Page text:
When Officer Jeronimo Yanez, who shot Philando Castile, was on trial for the killing, the key question before the jury was whether the officer had reason to fear that Mr. Castile was reaching for a gun which he acknowledged having.
Officer Yanez testified that he feared Mr. Castile was grabbing for the gun, even though his girlfriend said that he was reaching for identification, as instructed and requested by the officer.
The case of Philando Castile was unique in some ways – there was no resistance by Mr. Castile even as he was pulled over, as it turns out, yet again. He had the weapon legally with a permit. And yet, Officer Yanez was like many other police officers across the country, not convicted by a jury of committing a crime.
One of the problems that is faced by prosecutors attempting to hold police officers accountable is whether an officer having a reason to fear is sufficient to justify the legal use of force.
And in California, the state legislature is taking up that issue by looking to tighten the standard from “reasonable” to “necessary.”
Critics have long argued that the current standard, which considers whether a “reasonable” officer in similar circumstances would have acted the same way, is too broad. A big concern is that police can act abruptly without attempting to deescalate the effort.
Thus, AB 931 would establish that law enforcement is only justified in killing a suspect when they have no “reasonable alternatives” to the threat to themselves or others. Furthermore, the bill would force juries to take into account how an officer’s actions contributed to the outcome.
Police groups see this bill, AB 931, as a risk to officer lives and have launched an intense lobbying campaign against the bill. A campaign that has proven effective.
Facing a questionable future, the backers have attempted to scale back the measure. Originally, the measure eliminated the use of “justifiable homicide” as a legal defense when they could be shown to have acted with “criminal negligence.”
However, backers have now removed the provision that would have made it far easier to prosecute officers.
“It removes the idea that we’re just out there to get cops,” said Assemblywoman Shirley Weber. “The angst was there.”
Unlike the changes to the bail reform bill, it does not appear that the ACLU and other groups are objecting to the change.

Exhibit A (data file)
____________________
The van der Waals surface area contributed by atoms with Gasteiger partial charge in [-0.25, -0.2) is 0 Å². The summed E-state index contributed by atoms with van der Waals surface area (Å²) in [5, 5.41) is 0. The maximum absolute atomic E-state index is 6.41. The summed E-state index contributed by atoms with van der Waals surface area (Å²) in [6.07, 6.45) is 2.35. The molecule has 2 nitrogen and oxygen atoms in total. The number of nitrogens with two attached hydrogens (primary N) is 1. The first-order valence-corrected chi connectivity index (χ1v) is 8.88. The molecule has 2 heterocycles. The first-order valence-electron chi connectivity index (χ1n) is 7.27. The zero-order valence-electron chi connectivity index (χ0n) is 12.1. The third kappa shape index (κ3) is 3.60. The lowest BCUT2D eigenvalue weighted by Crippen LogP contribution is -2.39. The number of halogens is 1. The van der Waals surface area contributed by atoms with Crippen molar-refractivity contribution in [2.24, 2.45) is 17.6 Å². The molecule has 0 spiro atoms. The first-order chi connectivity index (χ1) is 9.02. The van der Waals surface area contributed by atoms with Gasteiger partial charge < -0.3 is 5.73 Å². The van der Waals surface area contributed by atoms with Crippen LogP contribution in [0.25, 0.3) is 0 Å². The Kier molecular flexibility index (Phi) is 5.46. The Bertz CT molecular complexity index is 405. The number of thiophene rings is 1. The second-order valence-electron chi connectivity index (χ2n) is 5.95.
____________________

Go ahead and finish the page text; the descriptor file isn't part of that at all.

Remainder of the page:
For instance, Lizzie Buchen, a lobbyist for the American Civil Liberties Union of California, one of AB 931’s sponsors, told the Bee on Friday that they “rejected the notion that it had been significantly watered down, because adopting a new standard for use of deadly force would still require a shift in police training. Officers who violate the standard could still be disciplined or fired by their agencies, which she said would act as a deterrent.
“We’re trying to make sure California’s standard for officers using force is the gold standard,” Ms. Buchen said.
She pointed out that Seattle and other local jurisdictions have adopted similar policies for use-of-force protocols and this has proven successful in reducing police killings.
The Bee noted that law enforcement groups “have been reluctant to negotiate over a change to the use-of-force standard that they contend would cause police to second-guess their actions and pull back from proactively confronting threats.”
The California Police Chiefs Association have offered substitute language for AB 931 “that would have instead required agencies statewide to adopt use-of-force guidelines incorporating de-escalation tactics, how to interact with vulnerable populations such as the mentally ill, and intervening to stop another officer from using excessive force, among other new standards.”
This would also have been based on Seattle Police Department policies.
“Once again, Dr. Webber [Dr. Shirley Weber, co-author of the bill], the ACLU and other anti-police fringe groups are choosing to push falsehoods to the media as opposed to having a fact-based discussion about the dire implications of their proposals, proposals that will undermine the safety of law enforcement professionals and the public across California,” the group’s board of directors said in a statement.
Certainly the rhetoric is heightened, but there is something encouraging coming out of it. Both the police and activists are pushing for changes to long-standing rules on police use of force.
The sticking point appears to be on the actual language under which an officer is justified in using deadly force.
Having covered many of these shootings and written on still more, the biggest problem I see is that a lot of these confrontations could have been handled differently from the start, but instead they have escalated to the point where the officer – legally, at least under current laws – is justified in using deadly force. Once those mistakes are made, the officer can still be legally justified in shooting the subject and that is a key problem with the current guidelines, and it does not appear that the police chiefs’ language adequately addresses it.
The second problem is what we saw in the Castile shooting. The officer made a clear mistake there – he shot the suspect out of either a mistaken fear or an irrational one. That is a shooting that could have been preventing with clearer use-of-force guidelines.
—David M. Greenwald reporting